The Memory Of Aspen Leaves In Autumn

Several days ago, George and I took Dot for a walk through a wooded area and the ground was covered in aspen leaves. They made the air smell so sweet and brought back memories from my first days of school.

We didn’t have kindergarten in our district, this was a long time ago, so school was a totally new experience to us first graders. To ease the transition, we had all day art classes for a few days, and I remember hunting red and yellow aspen leaves to press between sheets of waxed paper. It’s such a joyful memory because I thought that school was the coolest place ever and all about beauty and adventure and fun. The all-day art sessions ended quickly, and the days started blending together, but the memory of leaf hunting remains strong!

Since aspen leaves were swirling around in my head, I decided to draw them from memory.

Aspen Leaves Drawing 1

Aspen Leaves Step 1

I started drawing in the rectangle at the top, and found a pleasing grouping of leaves.  Then I redrew it more carefully in the rectangle below. The bigger “ghost” leaves around the bottom rectangle were sketched so that I could draw the leaf shapes more accurately.

Stems, stems, stems. What are all these stems about! This is supposed to be a drawing about big round leaves, not stems. But then the memory of how hard it was for the art teacher to flatten the stems for pressing returns to me. The stems created such drama in my six year old mind!

Aspen Leaves Drawing 2

Aspen Leaves Step 2

At the bottom of the page there are now Fabriconi numbers inspired by a show that was on tv as drew. The first sequence shows my poor math skills, please ignore. The second row is better. I see some 3’s and a few 5’s in my drawing, but that’s it, so I’m not on to some “mystic leaf code”. Darn.

Aspen Leaves Drawing 3

Aspen Leaves Step 3

At the bottom of the page, I’ve added words of things I can draw, as apposed to things I can’t. Here they are:

Piled, stacked stems, crossed stems, large stems, light leaf tone, leaf shape, texture, shapes positive and negative, patterns, lines, 3d, flat, domed, dipped.

I darkened the background and it makes the stems even more important.

Oh no! I think I like the white background behind the stems better!  Not something you like to hear yourself think, but it’s all about invention, intuition, and comparison, and these things criss-cross each other all the time.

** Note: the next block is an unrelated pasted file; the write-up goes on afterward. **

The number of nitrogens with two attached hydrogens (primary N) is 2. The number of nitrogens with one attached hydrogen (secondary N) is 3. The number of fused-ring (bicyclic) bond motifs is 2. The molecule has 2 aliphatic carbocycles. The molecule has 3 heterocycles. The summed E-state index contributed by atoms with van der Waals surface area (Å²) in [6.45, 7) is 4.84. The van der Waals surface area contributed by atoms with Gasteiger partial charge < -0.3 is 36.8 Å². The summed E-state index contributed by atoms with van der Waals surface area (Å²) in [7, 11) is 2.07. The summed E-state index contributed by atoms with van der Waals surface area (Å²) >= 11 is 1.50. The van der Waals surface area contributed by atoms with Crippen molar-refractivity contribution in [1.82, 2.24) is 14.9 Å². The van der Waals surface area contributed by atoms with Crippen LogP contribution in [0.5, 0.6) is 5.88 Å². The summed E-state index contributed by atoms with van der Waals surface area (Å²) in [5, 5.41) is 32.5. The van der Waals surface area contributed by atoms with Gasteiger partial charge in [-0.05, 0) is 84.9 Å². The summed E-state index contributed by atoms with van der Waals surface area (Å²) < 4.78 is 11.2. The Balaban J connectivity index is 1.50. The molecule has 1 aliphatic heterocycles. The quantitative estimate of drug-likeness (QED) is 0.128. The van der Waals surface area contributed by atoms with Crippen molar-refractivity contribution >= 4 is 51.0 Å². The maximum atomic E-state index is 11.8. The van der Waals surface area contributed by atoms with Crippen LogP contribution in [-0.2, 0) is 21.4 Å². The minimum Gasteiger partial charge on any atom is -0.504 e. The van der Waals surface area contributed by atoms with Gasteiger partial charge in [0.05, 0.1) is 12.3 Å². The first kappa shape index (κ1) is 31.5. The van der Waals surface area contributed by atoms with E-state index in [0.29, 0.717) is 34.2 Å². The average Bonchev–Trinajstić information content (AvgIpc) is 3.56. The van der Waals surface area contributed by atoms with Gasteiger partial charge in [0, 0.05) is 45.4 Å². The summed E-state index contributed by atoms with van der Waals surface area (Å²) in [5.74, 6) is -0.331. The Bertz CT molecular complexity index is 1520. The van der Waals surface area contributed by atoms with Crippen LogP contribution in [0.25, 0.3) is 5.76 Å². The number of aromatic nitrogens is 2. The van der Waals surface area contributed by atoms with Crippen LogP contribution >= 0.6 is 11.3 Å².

Aspen Leaves Step 4

Aspen Leaves Step 4

I have made peace with the dark background, and I’m starting to prefer it, making me (once again) a drawing Jezebel who likes whoever she’s with the best.

I lightened the two side leaves significantly, and added dimension to the edge of the leaves with “ruffles” because they seemed too flat, and reminded me too much of lollipops.

At the bottom of the paper I’ve added the words “movement” and “3d,” because those are the things I see in the drawing now that the leaf edges undulate.

Aspen Leaves Drawing 5

Aspen Leaves Step 5

I’ve added veins at the bottoms of the leaves, because my first drawing was more accurate in that respect. The veins start at the very bottom of the leaf, where the stem joins, making that part of the leaf much more important.

Aspen Leaves Drawing 5

Aspen Leaves Step 6

I did some fine tuning on the size and placement of the stems,  and now I’m done. I think the leaves look as if they’re upside down, and that’s ok with me since leaves fall as they fall.

I like this drawing! (I wasn’t sure I would.) It’s heavily stylized, but memories are like that. And, I can smell sweet fallen aspen leaves when I look at it, and remember a few precious days when life was all about beauty, waxed paper, and fun.

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About Carol

I'm an artist, an accidental author, and lover of life. I grew up in Yorktown, Indiana, and I've been writing (and drawing) this website since 1999.
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